A Photographer’s Guide to Belfast

14th February 2020 by Caoimhe Clements Share

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It has been a while since I got to write an article about adventures and treks to do around Ireland, due to being busy in other aspects in my life. But firstly, let me re-introduce myself.

My name is Caoimhe Clements and I am a Photographer and Artist from Kilkeel, Co. Down. I now attend the Ulster University where I currently study Photography and Video. Outside of my studies, I am a photographer for the UK-based charity The Woodland Trust and I am always working on my independent creative projects and solo exhibitions.

For this article plot I have decided to take the viewers on a trek around the City of Belfast.

Belfast, a city that everyone knows as the place the Titanic was built, which is also home to the iconic Harland and Wolff Cranes and plenty of beautiful Georgian architecture.

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Location one: St Anne’s Square

St. Anne’s Square is situated in the Cathedral Quarter in the north of the city. It gets its name from the cathedral opposite the square.

The square is home to the Mac Belfast, which is the Metropolitan Arts Centre. It has three gallery spaces and also offers live shows throughout the year.

Within the square you can find a multitude of restaurants, including Pizza Express and House of Zen. St. Anne’s Square is one of the most photographed places in the city.

Since I am a photographer who regularly photographs the city, I am always seeking out new ways to photograph a very popular area. These shots show the Mac on the left-hand side (the black building). Pure Gym is located on the right-hand side (the white building). Above Pure Gym are the luxury apartments of the square.

I captured this photo with a Nikon 50mm Prime Lens, lowered the camera to the ground a bit and used my flip screen to view and frame my photo before pressing the shutter. I always say to other people look up, see the detail of the buildings that you wouldn’t normally see if you didn’t stop to look at it.

If you’re trekking around this part of Belfast, continue on this path and go past these buildings until you reach the main road. Stand at the pavement and you will get to see the Obel Tower, Harland and Wolff and the Ulster University Campuses (one of them is still being built).

READ: 9 National Trust locations to visit this Spring.

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Location two: Custom House

You may know or have heard of Custom House Square, which is where a range of concerts and gigs are held every summer.

But in the square, there is an older Italian-style building called Custom House. It’s a 19th Century listed building, currently used by different government departments. Today it is used by HM Revenue and Customs, and most likely will be there until 2021 as planned.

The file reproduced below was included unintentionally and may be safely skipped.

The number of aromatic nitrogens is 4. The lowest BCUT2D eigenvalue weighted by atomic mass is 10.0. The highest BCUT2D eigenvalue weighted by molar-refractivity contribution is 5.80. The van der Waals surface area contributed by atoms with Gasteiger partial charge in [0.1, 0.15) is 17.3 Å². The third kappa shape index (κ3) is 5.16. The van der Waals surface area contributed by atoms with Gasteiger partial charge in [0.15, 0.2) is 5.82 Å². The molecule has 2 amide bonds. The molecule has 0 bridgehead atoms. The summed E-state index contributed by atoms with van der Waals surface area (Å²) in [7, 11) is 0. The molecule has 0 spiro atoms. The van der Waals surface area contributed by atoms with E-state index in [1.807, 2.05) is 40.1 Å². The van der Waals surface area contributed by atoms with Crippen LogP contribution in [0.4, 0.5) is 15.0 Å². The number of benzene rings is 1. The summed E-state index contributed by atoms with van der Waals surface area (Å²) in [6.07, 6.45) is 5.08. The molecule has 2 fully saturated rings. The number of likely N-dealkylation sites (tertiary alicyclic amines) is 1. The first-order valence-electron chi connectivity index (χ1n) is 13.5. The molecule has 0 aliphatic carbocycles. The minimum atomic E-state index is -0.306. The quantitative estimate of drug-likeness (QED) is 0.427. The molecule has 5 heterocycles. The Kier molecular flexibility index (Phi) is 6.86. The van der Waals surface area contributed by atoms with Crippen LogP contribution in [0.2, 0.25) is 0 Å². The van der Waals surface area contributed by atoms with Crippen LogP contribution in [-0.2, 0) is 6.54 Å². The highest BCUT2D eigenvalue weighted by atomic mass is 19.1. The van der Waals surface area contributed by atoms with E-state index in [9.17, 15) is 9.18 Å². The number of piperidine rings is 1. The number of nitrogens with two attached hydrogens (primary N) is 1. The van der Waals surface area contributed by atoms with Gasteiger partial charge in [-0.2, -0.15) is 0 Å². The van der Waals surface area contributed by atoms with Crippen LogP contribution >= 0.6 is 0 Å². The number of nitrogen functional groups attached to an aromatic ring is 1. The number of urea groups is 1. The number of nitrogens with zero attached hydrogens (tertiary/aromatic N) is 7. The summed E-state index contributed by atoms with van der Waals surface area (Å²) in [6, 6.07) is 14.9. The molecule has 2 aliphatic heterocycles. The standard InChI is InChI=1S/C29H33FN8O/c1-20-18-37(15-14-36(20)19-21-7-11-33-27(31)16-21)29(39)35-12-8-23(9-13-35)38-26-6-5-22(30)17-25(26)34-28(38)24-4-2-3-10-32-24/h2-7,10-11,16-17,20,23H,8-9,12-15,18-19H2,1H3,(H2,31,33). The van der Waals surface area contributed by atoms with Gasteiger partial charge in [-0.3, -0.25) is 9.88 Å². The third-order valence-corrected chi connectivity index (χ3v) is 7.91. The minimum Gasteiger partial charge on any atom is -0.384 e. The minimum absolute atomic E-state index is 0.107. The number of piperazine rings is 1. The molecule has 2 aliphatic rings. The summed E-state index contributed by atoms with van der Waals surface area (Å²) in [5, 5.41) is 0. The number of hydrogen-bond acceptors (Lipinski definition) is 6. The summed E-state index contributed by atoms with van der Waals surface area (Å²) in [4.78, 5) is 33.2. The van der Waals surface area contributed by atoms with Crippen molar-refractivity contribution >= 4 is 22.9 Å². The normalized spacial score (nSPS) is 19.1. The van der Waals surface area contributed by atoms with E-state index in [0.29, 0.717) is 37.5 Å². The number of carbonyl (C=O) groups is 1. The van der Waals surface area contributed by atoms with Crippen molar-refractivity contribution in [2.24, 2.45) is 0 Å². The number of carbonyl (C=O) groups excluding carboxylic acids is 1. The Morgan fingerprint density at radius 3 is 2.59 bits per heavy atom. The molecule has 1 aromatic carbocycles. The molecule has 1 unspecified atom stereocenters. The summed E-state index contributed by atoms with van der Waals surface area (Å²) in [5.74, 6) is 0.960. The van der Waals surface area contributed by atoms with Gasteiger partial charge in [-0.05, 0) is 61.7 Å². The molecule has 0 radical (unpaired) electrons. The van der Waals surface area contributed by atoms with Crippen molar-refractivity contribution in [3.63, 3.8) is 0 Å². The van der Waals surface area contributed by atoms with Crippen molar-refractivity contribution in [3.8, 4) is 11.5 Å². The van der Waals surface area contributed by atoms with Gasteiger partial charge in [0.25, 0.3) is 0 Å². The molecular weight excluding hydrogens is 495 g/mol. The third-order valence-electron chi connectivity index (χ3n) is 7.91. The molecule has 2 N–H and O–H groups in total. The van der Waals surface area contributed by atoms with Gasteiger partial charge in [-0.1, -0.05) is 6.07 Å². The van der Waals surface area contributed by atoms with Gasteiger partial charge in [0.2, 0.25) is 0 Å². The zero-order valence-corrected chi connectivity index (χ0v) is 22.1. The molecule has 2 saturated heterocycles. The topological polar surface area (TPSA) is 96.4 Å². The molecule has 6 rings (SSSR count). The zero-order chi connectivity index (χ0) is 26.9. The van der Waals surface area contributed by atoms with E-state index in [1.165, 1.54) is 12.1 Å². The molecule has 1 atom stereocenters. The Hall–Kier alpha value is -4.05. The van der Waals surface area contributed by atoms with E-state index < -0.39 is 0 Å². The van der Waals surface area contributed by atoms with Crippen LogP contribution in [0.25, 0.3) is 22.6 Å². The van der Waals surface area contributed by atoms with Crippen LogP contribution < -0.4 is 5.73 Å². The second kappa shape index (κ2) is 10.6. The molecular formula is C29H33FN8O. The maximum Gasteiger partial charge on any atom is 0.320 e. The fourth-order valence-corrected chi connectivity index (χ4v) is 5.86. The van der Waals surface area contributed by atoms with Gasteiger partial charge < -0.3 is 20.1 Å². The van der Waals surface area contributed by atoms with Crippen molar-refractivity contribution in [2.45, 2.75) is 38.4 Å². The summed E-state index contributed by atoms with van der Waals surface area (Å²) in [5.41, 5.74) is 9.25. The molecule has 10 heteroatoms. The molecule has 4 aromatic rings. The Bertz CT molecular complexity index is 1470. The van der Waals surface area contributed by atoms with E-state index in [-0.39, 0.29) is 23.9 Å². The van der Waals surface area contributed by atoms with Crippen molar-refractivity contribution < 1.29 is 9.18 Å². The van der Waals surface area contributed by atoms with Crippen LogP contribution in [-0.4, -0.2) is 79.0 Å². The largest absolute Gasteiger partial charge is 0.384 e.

This location is just two minutes from St. Anne’s Square.

Fact: when I took this photo, it was the first time I photographed this part of Belfast, even though I walk past this square a lot. I do plan on going back to get some better photos – I’m not a big fan of this photograph that I captured.

The idea of this picture was to see the Obel Tower in the back while Custom House was in the foreground. It was to show the two different types of architecture, historical and contemporary.

When trekking in this area, you are close to the Titanic Quarter. Walk out of the square towards the Obel Tower, you will see the River Lagan. You will also see two famous sculptures in Belfast: The Big Fish (also known as The Salmon of Knowledge) and the Beacon of Hope.

This leads us to our next location.

Location three: The Albert Clock

This is one of my favourite places in Belfast and it also has a pretty cool history. The land on which the Albert Clock is built is reclaimed from the River Farset, and Belfast got its name from this river.

You may have noticed that the Albert Clock is not completely straight. This is due to the land that is it built on. People often call the clock ‘Belfast’s own Leaning Tower of Pisa’.

Whether or not I have my Nikon in hand, I always look out for creative things. How do you view something? What stands out for you? Why do you like it, etc? These are questions anyone will ask you when you’re a photographer or an artist.

I am intrigued by low angles; it gives the world a whole different view (this is what I have done in the last image). I also adore night lights and night photography. The atmosphere at night in Belfast is totally different to during the day – I love it! The natural light is gone and it’s the man-made lights that brighten up the city. It’s so intriguing and interesting.

I used my 18 -50mm lens to capture and frame these photographs.

Belfast is a city for everyone, of all ages – young families to older people. There is always something for everyone. It’s an exciting city.

I hope you enjoyed this – until next time!

Contact me via:

Instagram and Pinterest: Message me on Instagram or Pinterest for any enquiries – I would love to hear from you.

Email: – feel free to drop me an email!


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